Message from the Pastoral Care and Eldership Team (PaCET) for Sunday Meeting 19th March 2023
Dear Friends, Helen Minnis wrote the Swarthmore Lecture in 2022. The chosen topic was racism. Helen is a professor of Child and Adolescent Psychiatry. She has spoken out about race issues … Message from the Pastoral Care and Eldership Team (PaCET) for Sunday Meeting 19th March 2023
Helen Minnis wrote the Swarthmore Lecture in 2022. The chosen topic was racism. Helen is a professor of Child and Adolescent Psychiatry. She has spoken out about race issues within the Society of Friends. The title of the book is ‘Perceiving the temperature of the water.’In 2019 Helen became an Elder of Glasgow Meeting. In her book she says “I am a Black Scottish Quaker, born in 1963 to a white English mother and a Black Caribbean father. I grew up feeling accepted as a fellow Scot.”
Its easy to see why the Society of Friends asked her to give the Swarthmore Lecture. She foresaw many difficulties, partly because her main interest is in mental health. But she understood that she was well placed to do it. Here are a few of her own words:
“Why was the topic of racism chosen for the 2022 Swarthmore Lecture? The tragic death of George Floyd at the hands of the police, on 25th May 2020, awoke the world from a centuries long slumber in which we had been ignoring the terrible impact of racism and colonialism on our planet. Yet global attitudes to race and colonialism have been woven into the fabric of our Quaker history since the very beginning. As you probably already know, Quakers were persecuted from the moment early Friends began to express the radical view that anyone has the right to minister without the need for ecclesiastical guidance. Many Quakers had to flee Britain, travelling to the new colonies that became the USA and the Caribbean.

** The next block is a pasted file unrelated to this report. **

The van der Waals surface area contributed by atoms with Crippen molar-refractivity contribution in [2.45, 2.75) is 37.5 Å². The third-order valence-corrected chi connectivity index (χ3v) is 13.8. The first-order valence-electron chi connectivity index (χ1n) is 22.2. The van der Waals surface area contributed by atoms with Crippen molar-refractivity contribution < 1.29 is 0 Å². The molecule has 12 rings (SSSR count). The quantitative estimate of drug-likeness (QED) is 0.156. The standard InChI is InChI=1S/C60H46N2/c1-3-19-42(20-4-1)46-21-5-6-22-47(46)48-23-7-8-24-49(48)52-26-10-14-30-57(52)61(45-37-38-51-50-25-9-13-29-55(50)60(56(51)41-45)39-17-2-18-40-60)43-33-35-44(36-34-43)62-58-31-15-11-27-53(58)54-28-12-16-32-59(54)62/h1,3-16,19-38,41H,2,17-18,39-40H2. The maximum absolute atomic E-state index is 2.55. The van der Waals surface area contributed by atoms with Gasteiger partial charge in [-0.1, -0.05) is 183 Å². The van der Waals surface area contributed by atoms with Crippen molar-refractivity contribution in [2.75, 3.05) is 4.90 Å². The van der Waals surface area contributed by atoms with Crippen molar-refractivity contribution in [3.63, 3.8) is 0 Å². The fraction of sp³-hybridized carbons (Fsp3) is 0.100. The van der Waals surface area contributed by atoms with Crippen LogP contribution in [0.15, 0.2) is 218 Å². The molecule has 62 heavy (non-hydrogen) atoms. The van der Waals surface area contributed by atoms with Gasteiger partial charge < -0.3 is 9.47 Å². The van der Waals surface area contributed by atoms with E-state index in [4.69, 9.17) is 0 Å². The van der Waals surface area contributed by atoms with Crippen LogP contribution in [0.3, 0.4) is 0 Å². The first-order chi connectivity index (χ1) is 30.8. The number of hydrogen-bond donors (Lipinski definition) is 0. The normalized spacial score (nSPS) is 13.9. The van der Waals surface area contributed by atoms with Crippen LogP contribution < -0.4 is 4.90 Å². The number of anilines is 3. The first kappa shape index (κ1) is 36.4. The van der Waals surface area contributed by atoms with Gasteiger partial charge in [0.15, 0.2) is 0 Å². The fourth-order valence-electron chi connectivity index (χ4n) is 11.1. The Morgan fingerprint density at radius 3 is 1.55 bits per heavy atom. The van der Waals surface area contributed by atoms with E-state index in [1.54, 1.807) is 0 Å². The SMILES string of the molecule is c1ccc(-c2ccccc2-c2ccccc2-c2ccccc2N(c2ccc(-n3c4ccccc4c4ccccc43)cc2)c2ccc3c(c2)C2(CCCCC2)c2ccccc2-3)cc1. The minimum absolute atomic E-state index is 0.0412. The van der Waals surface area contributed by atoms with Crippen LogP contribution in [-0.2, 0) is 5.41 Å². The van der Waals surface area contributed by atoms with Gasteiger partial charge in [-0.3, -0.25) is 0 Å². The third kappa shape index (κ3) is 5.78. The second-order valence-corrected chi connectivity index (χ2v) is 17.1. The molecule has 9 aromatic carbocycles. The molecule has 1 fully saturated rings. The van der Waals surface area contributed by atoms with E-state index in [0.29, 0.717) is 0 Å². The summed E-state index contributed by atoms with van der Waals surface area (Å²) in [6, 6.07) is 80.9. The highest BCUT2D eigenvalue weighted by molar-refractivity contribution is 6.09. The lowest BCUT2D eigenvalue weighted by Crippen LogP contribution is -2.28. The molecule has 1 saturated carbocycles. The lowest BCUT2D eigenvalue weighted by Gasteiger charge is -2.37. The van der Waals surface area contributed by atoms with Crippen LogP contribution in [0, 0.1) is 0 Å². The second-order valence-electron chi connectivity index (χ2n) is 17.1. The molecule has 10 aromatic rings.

In both Britain and the colonies, many Quakers became involved either complicitly or explicitly in the slave trade, or in owning enslaved people. Yet, from as early as the 1680s, some Friends began to publicly oppose the dreadful practice of owning and trading in enslaved people, eventually leading to an important Quaker role in the abolition of the slave trade which was finally enshrined in UK law in 1807.
Our role in slavery and colonialism is a profoundly important part of our Quaker history.… This is not simply a historical issue: racism and colonialism go to the core of Quaker spirituality. These forces touch all five of our Quaker testimonies: equality and community: truth and integrity; simplicity; stewardship of the planet and, of course, peace.”
Helen is showing us how ingrained racism is and how hard it is to recognise it in ourselves, if we are white, and in the society in which we live. But she calls for a willingness to explore the issues without getting obsessed with guilt. Hence the lecture was followed by five workshops the reports of which were added to the book before it was published. They show the value of exploring the issues and our feelings in a safe group context.
Christina has obtained a copy of the book for the Meeting House Library. If you would like to borrow it, contact her. You can also buy it from the Quaker Bookshop: ‘Perceiving the temperature of the water’ by Helen Minnis.
On behalf of the Pastoral Care and Eldership Team (David Hitchin, Chris Lawson, Tim Pitt-Payne, Theresa Samms, Nancy Wall)